I would never use a simple bifold closet metal track and wheels mechanism (sounds like a cheap, low-quality alternative) as a replacement to a high quality pocket track. But if you never plan to realistically close that door, maybe it's a non-issue.

Good luck!
The pocket door I installed years ago was to install the metal parts of the door in the wall then fir the wall out to 2x4 thickness. Is there a reason he can't simply use the door designed for a 2x4 framed wall and fir to the thickness he needs? As long as the door tracks end up in the center of the wall, it shouldn't matter how thick the wall is.

Good points. I do expect this door will be opened and closed on a fairly regular basis. Pocket door because a door that swings in either direction would be intrusive given where it's being placed, sliding into the wall seems a perfect solution.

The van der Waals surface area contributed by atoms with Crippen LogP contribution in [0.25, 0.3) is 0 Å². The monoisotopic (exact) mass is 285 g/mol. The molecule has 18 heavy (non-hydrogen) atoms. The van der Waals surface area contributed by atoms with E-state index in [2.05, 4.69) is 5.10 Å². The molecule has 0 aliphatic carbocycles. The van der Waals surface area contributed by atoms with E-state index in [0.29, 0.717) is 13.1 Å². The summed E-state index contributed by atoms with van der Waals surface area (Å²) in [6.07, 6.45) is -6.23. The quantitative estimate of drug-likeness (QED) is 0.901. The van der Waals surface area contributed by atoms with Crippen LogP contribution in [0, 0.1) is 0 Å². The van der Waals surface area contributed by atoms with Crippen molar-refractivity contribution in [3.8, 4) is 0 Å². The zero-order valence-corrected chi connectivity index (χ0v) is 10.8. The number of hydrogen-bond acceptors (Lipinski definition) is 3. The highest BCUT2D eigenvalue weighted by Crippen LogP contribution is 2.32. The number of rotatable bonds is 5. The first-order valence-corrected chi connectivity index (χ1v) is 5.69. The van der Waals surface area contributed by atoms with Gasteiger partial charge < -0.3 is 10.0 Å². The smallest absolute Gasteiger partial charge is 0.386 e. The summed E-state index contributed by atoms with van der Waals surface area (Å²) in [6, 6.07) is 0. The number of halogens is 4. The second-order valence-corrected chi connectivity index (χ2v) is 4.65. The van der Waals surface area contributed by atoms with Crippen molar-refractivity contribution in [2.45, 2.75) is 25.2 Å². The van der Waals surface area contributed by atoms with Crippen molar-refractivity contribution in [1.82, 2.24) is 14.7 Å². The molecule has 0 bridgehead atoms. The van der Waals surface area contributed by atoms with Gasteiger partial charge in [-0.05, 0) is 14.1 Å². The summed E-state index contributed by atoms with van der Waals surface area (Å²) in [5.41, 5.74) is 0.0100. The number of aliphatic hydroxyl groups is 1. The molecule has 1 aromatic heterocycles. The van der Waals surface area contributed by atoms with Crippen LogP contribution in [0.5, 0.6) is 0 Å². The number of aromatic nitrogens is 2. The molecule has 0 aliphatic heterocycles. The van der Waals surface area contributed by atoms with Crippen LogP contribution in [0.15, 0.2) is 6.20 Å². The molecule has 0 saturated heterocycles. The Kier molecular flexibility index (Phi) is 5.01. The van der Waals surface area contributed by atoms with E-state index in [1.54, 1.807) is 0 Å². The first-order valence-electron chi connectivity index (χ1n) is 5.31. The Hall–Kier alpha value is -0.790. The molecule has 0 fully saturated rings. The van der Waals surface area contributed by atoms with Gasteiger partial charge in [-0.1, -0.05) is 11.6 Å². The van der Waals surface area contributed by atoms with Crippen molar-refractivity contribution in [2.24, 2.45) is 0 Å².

Sounds like they brought the same track you used, the 1500 series.. I too thought why can't the 2x4 based Johnson frame be made to work in a 2x6 wall. Do you happen to have any pix of how you made it work in a 2x6 wall?
I too have used a 2x4 version of the Johnson track in a thicker wall.  My reason was that it allowed for placing light switches on that wall.  I simply installed the kit flush with one side of the wall and used 2x2 furring strips to build out the other side.  Just screwed them to the steel/wooded studs of the kit.  That resulted in a 5-inch thick rough wall which was enough for me.  Of course for a 2x6 walls, those strips would have to be full two inches.